Gwyneth Paltrow-Backed NFT Art Platform Wild Reveals Latest Artists in Residence

The “experiential” Web3 art platform has added Sarah Friend, Jonas Lund, and Serwah Attafuah, among other artists.

The Web3 world has no shortage of NFT platforms, but Wildxyz (or Wild) is trying what it believes to be a unique approach: one focused on “experiential” artwork, founder and CEO J. Douglass Kobs told Decrypt, as well as one built around a residency program that helps artists immerse themselves in Web3 as well as a community of fellow creators.

It’s a model that has the backing of actress Gwyneth Paltrow, LinkedIn founder Reid Hoffman, Twitch co-founder Kevin Lin, and Philadelphia 76ers President Daryl Morey. Wild recently announced its Matrix Partners-led $7 million seed round featuring those investors and others, plus the firm is advised by noted NFT artist Emily “pplpleasr” Yang.

The artists in Wild’s next residency cohort. Image: Wild

Revealed today, the Season 1 cohort includes artist and software engineer Sarah Friend, who’s known for experimental blockchain projects, as well as artist and musician Serwah Attafuah, who has worked with GQ and Paris Hilton on NFT drops and who Kobs said he believes is “gonna be a household name someday.”

Other artists in the cohort include Jonas Lund—who has his own DAO and token—as well as Nic HamiltonAnna LuciaBerylLisa OdetteGabriel MassanIdil DursunMatto, and Tim Maxwell. The Season 1 group is rounded out by StupidGiantSantiagoJerk BeasleyNygiliaSam HainsJenny JiangYuma Yanagisawa, and Mia Pixley.

It’s a broad mix of artists from around the world, some of whom are more prominent than others or perhaps have deeper Web3 experience. Curating such a diverse group of artists appears to be an intentional move, as Wild forms unique pairings across the 12-week virtual residency program and helps each participant learn along the way.

A Y Combinator for artists

According to Kobs, the residency includes a slate of programming such as classes taught by artists to the rest of the group, letting them share their skills and experiences. Wild also brings in notable mentors: in the first group, influential pseudonymous generative audiovisual artist Deafbeef mentored artist Caleb Ogg for his recent Machines NFT drop.

Kobs describes it as being like Y Combinator for artists—an accelerator for creators to expand their Web3 skillset and ultimately produce and launch new art through the platform. The goal is to “surround the artists with a bunch of badasses that they can learn from,” Kobs told Decrypt, with the goal of creating connections and community and yielding distinctive blockchain art.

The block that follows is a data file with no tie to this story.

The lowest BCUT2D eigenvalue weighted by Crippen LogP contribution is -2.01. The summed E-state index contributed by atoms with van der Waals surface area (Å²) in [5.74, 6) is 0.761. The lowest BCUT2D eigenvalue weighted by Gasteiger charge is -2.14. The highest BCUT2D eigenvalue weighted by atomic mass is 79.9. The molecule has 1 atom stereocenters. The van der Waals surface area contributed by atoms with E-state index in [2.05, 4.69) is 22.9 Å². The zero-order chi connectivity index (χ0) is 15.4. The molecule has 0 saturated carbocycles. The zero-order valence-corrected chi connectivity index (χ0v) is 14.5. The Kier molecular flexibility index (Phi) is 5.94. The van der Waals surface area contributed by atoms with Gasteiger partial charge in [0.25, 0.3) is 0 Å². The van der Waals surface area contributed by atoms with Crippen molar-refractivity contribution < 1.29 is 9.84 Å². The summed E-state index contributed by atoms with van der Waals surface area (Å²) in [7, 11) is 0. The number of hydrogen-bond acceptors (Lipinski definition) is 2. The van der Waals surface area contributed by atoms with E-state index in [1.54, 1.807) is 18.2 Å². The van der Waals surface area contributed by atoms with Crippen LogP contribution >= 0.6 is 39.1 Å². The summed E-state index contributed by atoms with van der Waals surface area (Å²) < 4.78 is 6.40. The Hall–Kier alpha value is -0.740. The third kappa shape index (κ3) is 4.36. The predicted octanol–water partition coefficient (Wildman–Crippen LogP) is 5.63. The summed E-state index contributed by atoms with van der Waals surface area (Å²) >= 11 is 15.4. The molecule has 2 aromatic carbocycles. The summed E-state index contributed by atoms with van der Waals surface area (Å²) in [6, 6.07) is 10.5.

“I’m always excited to connect with and learn from artists in any respect, but have always lacked some sort of structure, I guess,” Attafuah said. “Wild gives me a place to riff off of a really solid community of diversely talented creatives, and I really look forward to the Wild sessions as I take away so much more to reflect on.”

It’s a starting point for what Wild aims to build long-term, which is a destination for what Kobs calls “experiential” art. The startup is all-in on an immersive, spatial internet that can be experienced in VR or AR—what many would call the metaverse, though Kobs believes the term has been “bastardized.” (His team calls it the “Wildverse” instead.)

Each NFT released through Wild features an immersive 3D environment that viewers can explore. The Wild Oasis NFTs, for example, both offer platform benefits to holders and let users wander through a jungle setting. The Machines NFTs have both the 2D artwork and a virtual art gallery to view it within.

“People want to be in spaces that they can explore, and where they can create an emotional connection to somebody that created work,” Kobs said. “That place doesn’t really exist digitally, in my experience. I haven’t found it.”

Releasing projects like NFT-based interactive games and anarchic Microsoft Paint-esque sketches might not seem like the most direct path to an immersive online art experience. However, Kobs sees the current and future output of the cohorts as steps towards a thriving artists’ community that can support ever more ambitious future Web3 endeavors.

“I think those building blocks are really incredible things built by incredible people, that we get to go explore and then talk about and learn about—and also meet people along the way,” he said. “I view it as this catalyst for us to build a space that I want to play in and learn in, and that I want to meet people and make these relationships in.”